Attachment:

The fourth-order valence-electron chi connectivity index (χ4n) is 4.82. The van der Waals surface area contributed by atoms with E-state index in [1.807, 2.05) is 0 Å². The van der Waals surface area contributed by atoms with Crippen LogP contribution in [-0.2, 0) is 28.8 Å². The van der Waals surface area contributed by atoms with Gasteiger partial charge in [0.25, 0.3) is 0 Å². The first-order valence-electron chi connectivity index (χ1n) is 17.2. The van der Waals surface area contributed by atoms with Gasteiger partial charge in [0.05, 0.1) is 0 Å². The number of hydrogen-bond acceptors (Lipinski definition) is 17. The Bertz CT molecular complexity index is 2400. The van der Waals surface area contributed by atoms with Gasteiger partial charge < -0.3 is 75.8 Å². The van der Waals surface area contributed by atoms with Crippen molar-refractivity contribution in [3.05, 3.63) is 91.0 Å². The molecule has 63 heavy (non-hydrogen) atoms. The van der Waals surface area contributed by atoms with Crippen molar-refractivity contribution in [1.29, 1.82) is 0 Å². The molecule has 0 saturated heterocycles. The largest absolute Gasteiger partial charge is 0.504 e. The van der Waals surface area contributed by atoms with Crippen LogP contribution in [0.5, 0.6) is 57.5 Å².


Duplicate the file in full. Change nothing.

The fourth-order valence-electron chi connectivity index (χ4n) is 4.82. The van der Waals surface area contributed by atoms with E-state index in [1.807, 2.05) is 0 Å². The van der Waals surface area contributed by atoms with Crippen LogP contribution in [-0.2, 0) is 28.8 Å². The van der Waals surface area contributed by atoms with Gasteiger partial charge in [0.25, 0.3) is 0 Å². The first-order valence-electron chi connectivity index (χ1n) is 17.2. The van der Waals surface area contributed by atoms with Gasteiger partial charge in [0.05, 0.1) is 0 Å². The number of hydrogen-bond acceptors (Lipinski definition) is 17. The Bertz CT molecular complexity index is 2400. The van der Waals surface area contributed by atoms with Gasteiger partial charge < -0.3 is 75.8 Å². The van der Waals surface area contributed by atoms with Crippen molar-refractivity contribution in [3.05, 3.63) is 91.0 Å². The molecule has 63 heavy (non-hydrogen) atoms. The van der Waals surface area contributed by atoms with Crippen molar-refractivity contribution in [1.29, 1.82) is 0 Å². The molecule has 0 saturated heterocycles. The largest absolute Gasteiger partial charge is 0.504 e. The van der Waals surface area contributed by atoms with Crippen LogP contribution in [0.5, 0.6) is 57.5 Å².